Tips for earning the most free travel over time; Plus, airline and bank cards that go a long way toward a free flight
YONKERS, N.Y., March 19, 2013 /PRNewswire-USNewswire/ -- Airline credit cards and bank cards often offer points toward free air travel, but some will earn card users more free travel than others over time. The April 2013 issue of ShopSmart magazine, from Consumer Reports, features tips for deciding which card to use when looking for discounted travel and highlights some of the best airline and bank card reward formulas currently available.
"You've got more options than ever for credit cards that let you rack up points for free travel," said Lisa Lee Freeman, editor-in-chief of ShopSmart. "But finding one that will score you free tickets the fastest can be tricky. Depending on your travel and spending patterns, sometimes airline cards are best but sometimes you're better off with bank cards."
Bank Cards vs. Airline Cards
ShopSmart recommends airline cards for the following types of users: Those who are loyal to a particular airline and who travel a lot; those who want a free trip fast; and those who like to wheel and deal. Frequent-flyer miles earned by traveling with an airline and its partners can often be combined with points earned by purchases – and there are perks such as free checked bags. Airline cards usually aren't as generous with points, but may be worth it for those who can score a decent up-front bonus. Airline card users should check offers listed on an airline's website and use them as a starting bid when calling the airline directly to negotiate a deal or to ask for double points. A notable caveat: Blackout dates and other restrictions can be an issue with airline cards.
Bank cards are better suited for these types of travelers: Those who fly based on price; those who don't want to deal with blackout dates and other restrictions; and those enrolled in many frequent-flyer programs. Users can earn points on purchases and spend them on any airline they choose – points are usually tied to the price of the ticket, so the lower the price, the fewer the points needed. Bank cards are a better option for those concerned about when they can fly and how much time they have to use their points. Some cards allow users to transfer earned points to a variety of airline programs.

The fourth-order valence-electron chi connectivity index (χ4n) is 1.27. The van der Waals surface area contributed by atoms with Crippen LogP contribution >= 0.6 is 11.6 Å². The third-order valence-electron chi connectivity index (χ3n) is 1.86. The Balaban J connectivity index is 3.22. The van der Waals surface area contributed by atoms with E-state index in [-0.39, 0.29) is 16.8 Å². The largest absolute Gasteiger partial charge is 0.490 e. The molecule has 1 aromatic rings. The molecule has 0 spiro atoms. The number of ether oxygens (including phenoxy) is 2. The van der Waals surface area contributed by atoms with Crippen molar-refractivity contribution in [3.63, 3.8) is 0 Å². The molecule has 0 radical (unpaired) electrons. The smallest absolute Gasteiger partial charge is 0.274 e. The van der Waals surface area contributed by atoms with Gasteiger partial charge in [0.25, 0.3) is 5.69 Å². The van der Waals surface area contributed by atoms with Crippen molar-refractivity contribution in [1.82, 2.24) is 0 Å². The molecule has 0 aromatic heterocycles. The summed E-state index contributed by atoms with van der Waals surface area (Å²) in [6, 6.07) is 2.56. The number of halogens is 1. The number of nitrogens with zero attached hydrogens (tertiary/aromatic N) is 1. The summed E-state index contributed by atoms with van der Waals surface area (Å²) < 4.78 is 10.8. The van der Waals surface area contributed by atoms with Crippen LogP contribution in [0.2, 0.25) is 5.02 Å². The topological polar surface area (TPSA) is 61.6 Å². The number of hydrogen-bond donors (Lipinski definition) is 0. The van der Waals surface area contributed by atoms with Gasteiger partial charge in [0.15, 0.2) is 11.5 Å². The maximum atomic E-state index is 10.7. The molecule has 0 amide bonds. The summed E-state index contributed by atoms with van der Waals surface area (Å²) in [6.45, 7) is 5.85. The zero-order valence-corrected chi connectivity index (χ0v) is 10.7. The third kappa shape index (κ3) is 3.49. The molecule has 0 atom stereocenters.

Here are a few of ShopSmart's bank and airline card picks that go a long way toward a free flight:
- American Express Premier Rewards Gold. This bank card rewards shoppers with three points per $1 spent for airfare; two points per $1 spent on gas and groceries; one point per $1 spent elsewhere. Users who spend $2,000 in the first three months can earn 25,000 bonus points. There's no interest charge; users pay balances in full every month. No annual fee is charged for the first year, then $175.
- Chase Sapphire Preferred Visa or MasterCard. These bank cards reward shoppers with two points per $1 spent for travel and dining; one point per $1 elsewhere and a seven percent yearly bonus on points. Users who spend $3,000 in the first three months earn 40,000 bonus points (worth $500 on travel booked through Chase). APR for purchases is 15.24%; the $95 annual fee is waived the first year.
- Delta SkyMiles American Express Gold. This airline card rewards shoppers with two miles per $1 spent on Delta; one mile per $1 spent elsewhere. Users get a free checked bag for up to 9 people in a reservation; 20% savings on eligible in-flight food and beverage purchases. APR for purchases is 15.24%, 17.24%, or 19.24%; the $95 annual fee is waived the first year.
About Consumer Reports:
Consumer Reports is the world's largest independent product-testing organization. Using its more than 50 labs, auto test center, and survey research center, the nonprofit rates thousands of products and services annually. Founded in 1936, Consumer Reports has over 8 million subscribers to its magazine, website, and other publications. Its advocacy division, Consumers Union, works for health reform, food and product safety, financial reform, and other consumer issues in Washington, D.C., the states, and in the marketplace.
About ShopSmart magazine:
Launched in Fall 2006 by Consumer Reports, ShopSmart draws upon the publication's celebrated tradition of accepting no advertisements and providing unbiased product reviews. ShopSmart features product reviews, shopping tips on how to get the most out of products and "best of the best" lists. It's ideal for busy shoppers who place a premium on time. ShopSmart has a newsstand price of $4.99 and is available nationwide at major retailers including Barnes & Noble, Wal-Mart, Borders, Kroger, Safeway and Publix. ShopSmart is available by subscription at www.ShopSmartmag.org.
ShopSmart is available 10 times a year. Subscribe at www.ShopSmartmag.org.